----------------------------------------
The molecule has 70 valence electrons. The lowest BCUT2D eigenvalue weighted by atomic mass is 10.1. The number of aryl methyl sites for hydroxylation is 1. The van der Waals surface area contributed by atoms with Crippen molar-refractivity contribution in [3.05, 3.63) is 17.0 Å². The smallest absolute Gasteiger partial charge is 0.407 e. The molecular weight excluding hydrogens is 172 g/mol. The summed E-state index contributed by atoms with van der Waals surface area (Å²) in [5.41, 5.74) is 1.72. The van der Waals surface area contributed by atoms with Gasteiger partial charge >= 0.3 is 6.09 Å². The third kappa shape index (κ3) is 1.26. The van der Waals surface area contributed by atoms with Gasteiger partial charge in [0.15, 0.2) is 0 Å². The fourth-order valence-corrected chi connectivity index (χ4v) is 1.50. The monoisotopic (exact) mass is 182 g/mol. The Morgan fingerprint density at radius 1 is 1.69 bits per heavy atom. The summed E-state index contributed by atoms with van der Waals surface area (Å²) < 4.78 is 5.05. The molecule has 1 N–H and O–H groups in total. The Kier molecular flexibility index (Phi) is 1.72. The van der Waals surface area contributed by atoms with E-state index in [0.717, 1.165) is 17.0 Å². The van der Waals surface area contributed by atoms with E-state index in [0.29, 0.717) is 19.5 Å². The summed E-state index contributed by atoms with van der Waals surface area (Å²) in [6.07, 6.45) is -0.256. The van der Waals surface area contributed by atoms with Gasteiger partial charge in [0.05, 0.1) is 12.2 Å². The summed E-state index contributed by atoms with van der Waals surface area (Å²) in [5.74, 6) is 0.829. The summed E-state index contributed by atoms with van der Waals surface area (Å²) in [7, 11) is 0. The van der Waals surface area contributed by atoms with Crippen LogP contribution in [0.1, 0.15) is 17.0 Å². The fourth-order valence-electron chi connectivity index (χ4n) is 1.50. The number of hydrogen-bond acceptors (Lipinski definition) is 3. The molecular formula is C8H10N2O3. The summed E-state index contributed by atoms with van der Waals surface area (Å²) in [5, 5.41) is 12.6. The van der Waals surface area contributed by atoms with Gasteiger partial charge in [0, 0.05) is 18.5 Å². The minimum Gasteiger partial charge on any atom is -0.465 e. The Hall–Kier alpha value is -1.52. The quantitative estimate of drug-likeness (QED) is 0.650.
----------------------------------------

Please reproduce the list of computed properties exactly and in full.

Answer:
The molecule has 70 valence electrons. The lowest BCUT2D eigenvalue weighted by atomic mass is 10.1. The number of aryl methyl sites for hydroxylation is 1. The van der Waals surface area contributed by atoms with Crippen molar-refractivity contribution in [3.05, 3.63) is 17.0 Å². The smallest absolute Gasteiger partial charge is 0.407 e. The molecular weight excluding hydrogens is 172 g/mol. The summed E-state index contributed by atoms with van der Waals surface area (Å²) in [5.41, 5.74) is 1.72. The van der Waals surface area contributed by atoms with Gasteiger partial charge >= 0.3 is 6.09 Å². The third kappa shape index (κ3) is 1.26. The van der Waals surface area contributed by atoms with Gasteiger partial charge in [0.15, 0.2) is 0 Å². The fourth-order valence-corrected chi connectivity index (χ4v) is 1.50. The monoisotopic (exact) mass is 182 g/mol. The Morgan fingerprint density at radius 1 is 1.69 bits per heavy atom. The summed E-state index contributed by atoms with van der Waals surface area (Å²) < 4.78 is 5.05. The molecule has 1 N–H and O–H groups in total. The Kier molecular flexibility index (Phi) is 1.72. The van der Waals surface area contributed by atoms with E-state index in [0.717, 1.165) is 17.0 Å². The van der Waals surface area contributed by atoms with E-state index in [0.29, 0.717) is 19.5 Å². The summed E-state index contributed by atoms with van der Waals surface area (Å²) in [6.07, 6.45) is -0.256. The van der Waals surface area contributed by atoms with Gasteiger partial charge in [0.05, 0.1) is 12.2 Å². The summed E-state index contributed by atoms with van der Waals surface area (Å²) in [5.74, 6) is 0.829. The summed E-state index contributed by atoms with van der Waals surface area (Å²) in [7, 11) is 0. The van der Waals surface area contributed by atoms with Crippen LogP contribution in [0.1, 0.15) is 17.0 Å². The fourth-order valence-electron chi connectivity index (χ4n) is 1.50. The number of hydrogen-bond acceptors (Lipinski definition) is 3. The molecular formula is C8H10N2O3. The summed E-state index contributed by atoms with van der Waals surface area (Å²) in [5, 5.41) is 12.6. The van der Waals surface area contributed by atoms with Gasteiger partial charge in [0, 0.05) is 18.5 Å². The minimum Gasteiger partial charge on any atom is -0.465 e. The Hall–Kier alpha value is -1.52. The quantitative estimate of drug-likeness (QED) is 0.650.